April is Autism Awareness Month

And just how much do you know about it?  Here are some facts and information for you, because someday, somehow, someone you know will be affected by autism.  But first…I will share a bit of our personal story. 

Our journey with Eli has been a long one.  He didn’t fit the typical, obvious criteria, so he didn’t get the official autism diagnosis until he was 5.  We knew something was wrong though, and we are so glad we didn’t give up searching for answers.  When we hit dead ends, we kept going.  When people told us we were overreacting or to just wait and see, we kept searching for answers, and we finally have them.  We are that statistic.  That 1 in 94 boys fact pertains to us…WE are that 1.  That 1 has a name…his name is Eli. 

Some of Eli’s “quirks” that we live with on a daily basis…
*He has sensory issues…All tags have to be cut out, and some fabrics just cannot be worn by him.

*He prefers red.  Always.  It’s getting better, but to Eli anything that is red is his.

*His bedroom door must remain closed at all times.  Even now that he is in Texas, he will ask if his door is closed. 
*  He cannot deal with any sort of change from one activity to the next.  He needs a LOT of warning and preparation.

*  He cannot tolerate certain noises that you and I consider to be “normal” noises, such as traffic, the metro, car horns, etc. 

*He is afraid of getting his face wet; baths are…frustrating

*He is fearful that Chase is going to get lost, and he is always worrying about him

* Eye contact is minimal at best, and frankly is rare.  He won’t look at cameras for pictures or at people during a conversation.  He is most comfortable when he is left alone, and has a hard time maintaining any level of attention one on one or in a group. 

*But he is very bright…he loves school and loves learning.  And he CAN learn very quickly, it just takes a bit more work to reach him where he’s at.  You can’t make these kids come to where YOU are, you have to go to them and reach them in their own world. 

And now here are some general statistics and information.  I got this from the www.autismspeaks.org website.  I encourage you to visit the site and learn the signs.  And the best advice I can give is that if you feel like something isn’t right, trust your gut.  You are your child’s ONLY advocate.  If you think something is wrong, get to the bottom of things.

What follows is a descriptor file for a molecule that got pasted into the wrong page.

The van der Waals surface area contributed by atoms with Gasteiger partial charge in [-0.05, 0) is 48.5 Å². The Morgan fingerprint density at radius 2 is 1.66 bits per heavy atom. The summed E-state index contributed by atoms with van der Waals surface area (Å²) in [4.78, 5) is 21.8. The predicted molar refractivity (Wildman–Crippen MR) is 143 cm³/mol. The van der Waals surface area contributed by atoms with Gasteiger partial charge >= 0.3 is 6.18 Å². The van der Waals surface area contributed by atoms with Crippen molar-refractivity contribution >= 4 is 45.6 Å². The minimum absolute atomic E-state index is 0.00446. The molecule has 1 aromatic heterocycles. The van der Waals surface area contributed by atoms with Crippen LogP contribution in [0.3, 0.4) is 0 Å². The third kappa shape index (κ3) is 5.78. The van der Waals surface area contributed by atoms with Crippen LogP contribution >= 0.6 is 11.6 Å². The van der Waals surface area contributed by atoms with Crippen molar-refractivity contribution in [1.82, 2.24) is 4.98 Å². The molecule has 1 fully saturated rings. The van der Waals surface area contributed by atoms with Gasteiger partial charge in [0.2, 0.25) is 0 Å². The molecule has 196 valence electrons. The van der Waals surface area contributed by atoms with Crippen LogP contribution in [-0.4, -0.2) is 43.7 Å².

Did you know…

*Today 1 in 150 individuals is diagnosed with Autism, which makes it more common than pediatric cancer, diabetes, and AIDS combined. It occurs in all racial, ethnic, and social groups and is four times more likely to strike boys than girls.
*1 in every 94 boys is on the autism spectrum                               
*Autism is the fastest-growing serious developmental disability in the US

What does it mean to be “on the spectrum”?
Autism is a spectrum disorder, which means it manifests itself in many different forms. A diagnosis can range from mild to severe, and though children who have it (i.e. are on the spectrum) are likely to exhibit similar traits, they're also as individual as the colors of a rainbow, each one managing a grab bag of symptoms. While one child may rarely speak and have difficulty learning how to read and write, another can be so high-functioning he's able to attend classes in a mainstream school. Yet another child may be so sensitive to the feel of fabric that all tags must be cut off before he wears a piece of clothing, while his friend who's also autistic may not have any sensory issues at all.

What are some of the Red Flags I should look for?

If your baby shows two or more of these signs, please ask your pediatric healthcare provider for an immediate evaluation.

Impairment in Social Interaction:

  • Lack of appropriate eye gaze
  • Lack of warm, joyful expressions
  • Lack of sharing interest or enjoyment
  • Lack of response to name

Impairment in Communication:

  • Lack of showing gestures
  • Lack of coordination of nonverbal communication
  • Unusual prosody (little variation in pitch, odd intonation, irregular rhythm,
    unusual voice quality)

Repetitive Behaviors & Restricted Interests:

  • Repetitive movements with objects
  • Repetitive movements or posturing of body, arms, hands, or fingers

    There is much more information at www.autismspeaks.org .  Educate yourself, because odds are someday a child will rely on you to get him/her the help they need. 


  1. Good for you! I'm glad you put that info up.
    It's easy to think of kids as labels and statistics, but they are real people with real feelings. Their feelings happen to be masked by their disorder a lot of the time.
    You are right - moms should follow their gut instinct and fight for answers. Most of us didn't get here by waiting for someone to tell us what was wrong. By the time they get around to that you are a little late in the game.

  2. Thanks for making us aware! And for letting us know what Eli is like. I feel for you, but am glad you got the help needed.

  3. Thanks ladies!! Baloney - you're right. It's awful when parents wait too long because by then it's too late. I don't know about you, but the more I learn and find out about it, and know about Eli, the more I recognize symptoms and signs in other kids. It's very sad...and I don't think enough people care to educate themselves because they don't want to deal with a stigma.

  4. Thank you for sharing your story, I totally agree with your comment here about education, it's sad. Keep up the good work!


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